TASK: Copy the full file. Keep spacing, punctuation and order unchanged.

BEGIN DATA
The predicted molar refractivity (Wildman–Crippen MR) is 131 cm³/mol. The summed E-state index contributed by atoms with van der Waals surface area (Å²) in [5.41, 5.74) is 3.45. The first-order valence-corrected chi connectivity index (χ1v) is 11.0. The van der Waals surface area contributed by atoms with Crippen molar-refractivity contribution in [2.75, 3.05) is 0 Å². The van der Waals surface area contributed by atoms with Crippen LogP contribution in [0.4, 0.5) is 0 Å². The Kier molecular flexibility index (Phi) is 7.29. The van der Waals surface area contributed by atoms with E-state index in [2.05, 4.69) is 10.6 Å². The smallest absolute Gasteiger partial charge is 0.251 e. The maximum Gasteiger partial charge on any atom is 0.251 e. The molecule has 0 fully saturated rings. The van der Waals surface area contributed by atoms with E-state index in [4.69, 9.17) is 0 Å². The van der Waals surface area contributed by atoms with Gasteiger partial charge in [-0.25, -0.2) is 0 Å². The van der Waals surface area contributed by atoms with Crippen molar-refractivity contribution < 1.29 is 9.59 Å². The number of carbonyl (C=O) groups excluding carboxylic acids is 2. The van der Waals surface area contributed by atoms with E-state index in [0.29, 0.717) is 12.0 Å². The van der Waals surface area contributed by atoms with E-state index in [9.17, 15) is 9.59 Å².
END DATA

The predicted molar refractivity (Wildman–Crippen MR) is 131 cm³/mol. The summed E-state index contributed by atoms with van der Waals surface area (Å²) in [5.41, 5.74) is 3.45. The first-order valence-corrected chi connectivity index (χ1v) is 11.0. The van der Waals surface area contributed by atoms with Crippen molar-refractivity contribution in [2.75, 3.05) is 0 Å². The van der Waals surface area contributed by atoms with Crippen LogP contribution in [0.4, 0.5) is 0 Å². The Kier molecular flexibility index (Phi) is 7.29. The van der Waals surface area contributed by atoms with E-state index in [2.05, 4.69) is 10.6 Å². The smallest absolute Gasteiger partial charge is 0.251 e. The maximum Gasteiger partial charge on any atom is 0.251 e. The molecule has 0 fully saturated rings. The van der Waals surface area contributed by atoms with E-state index in [4.69, 9.17) is 0 Å². The van der Waals surface area contributed by atoms with Gasteiger partial charge in [-0.25, -0.2) is 0 Å². The van der Waals surface area contributed by atoms with Crippen molar-refractivity contribution < 1.29 is 9.59 Å². The number of carbonyl (C=O) groups excluding carboxylic acids is 2. The van der Waals surface area contributed by atoms with E-state index in [0.29, 0.717) is 12.0 Å². The van der Waals surface area contributed by atoms with E-state index in [9.17, 15) is 9.59 Å².